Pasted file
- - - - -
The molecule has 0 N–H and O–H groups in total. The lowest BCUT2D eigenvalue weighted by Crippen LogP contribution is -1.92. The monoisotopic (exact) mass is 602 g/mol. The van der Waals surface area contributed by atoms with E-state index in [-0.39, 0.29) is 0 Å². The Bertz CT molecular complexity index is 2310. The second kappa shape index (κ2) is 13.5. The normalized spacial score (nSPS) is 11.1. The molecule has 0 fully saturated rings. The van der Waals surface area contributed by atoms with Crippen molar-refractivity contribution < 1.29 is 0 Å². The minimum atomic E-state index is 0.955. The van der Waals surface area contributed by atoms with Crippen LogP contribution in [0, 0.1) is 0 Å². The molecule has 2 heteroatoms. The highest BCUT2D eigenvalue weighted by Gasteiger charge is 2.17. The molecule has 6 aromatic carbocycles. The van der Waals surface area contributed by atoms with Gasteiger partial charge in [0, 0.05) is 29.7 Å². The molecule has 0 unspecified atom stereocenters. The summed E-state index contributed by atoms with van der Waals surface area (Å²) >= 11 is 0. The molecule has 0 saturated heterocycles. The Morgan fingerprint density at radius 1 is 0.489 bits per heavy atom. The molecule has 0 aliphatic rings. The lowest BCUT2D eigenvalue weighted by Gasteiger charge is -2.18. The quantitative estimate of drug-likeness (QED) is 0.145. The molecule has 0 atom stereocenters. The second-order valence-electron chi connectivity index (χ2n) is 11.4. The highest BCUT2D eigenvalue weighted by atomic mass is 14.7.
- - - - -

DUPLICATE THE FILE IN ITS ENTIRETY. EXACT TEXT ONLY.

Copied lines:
The molecule has 0 N–H and O–H groups in total. The lowest BCUT2D eigenvalue weighted by Crippen LogP contribution is -1.92. The monoisotopic (exact) mass is 602 g/mol. The van der Waals surface area contributed by atoms with E-state index in [-0.39, 0.29) is 0 Å². The Bertz CT molecular complexity index is 2310. The second kappa shape index (κ2) is 13.5. The normalized spacial score (nSPS) is 11.1. The molecule has 0 fully saturated rings. The van der Waals surface area contributed by atoms with Crippen molar-refractivity contribution < 1.29 is 0 Å². The minimum atomic E-state index is 0.955. The van der Waals surface area contributed by atoms with Crippen LogP contribution in [0, 0.1) is 0 Å². The molecule has 2 heteroatoms. The highest BCUT2D eigenvalue weighted by Gasteiger charge is 2.17. The molecule has 6 aromatic carbocycles. The van der Waals surface area contributed by atoms with Gasteiger partial charge in [0, 0.05) is 29.7 Å². The molecule has 0 unspecified atom stereocenters. The summed E-state index contributed by atoms with van der Waals surface area (Å²) >= 11 is 0. The molecule has 0 saturated heterocycles. The Morgan fingerprint density at radius 1 is 0.489 bits per heavy atom. The molecule has 0 aliphatic rings. The lowest BCUT2D eigenvalue weighted by Gasteiger charge is -2.18. The quantitative estimate of drug-likeness (QED) is 0.145. The molecule has 0 atom stereocenters. The second-order valence-electron chi connectivity index (χ2n) is 11.4. The highest BCUT2D eigenvalue weighted by atomic mass is 14.7.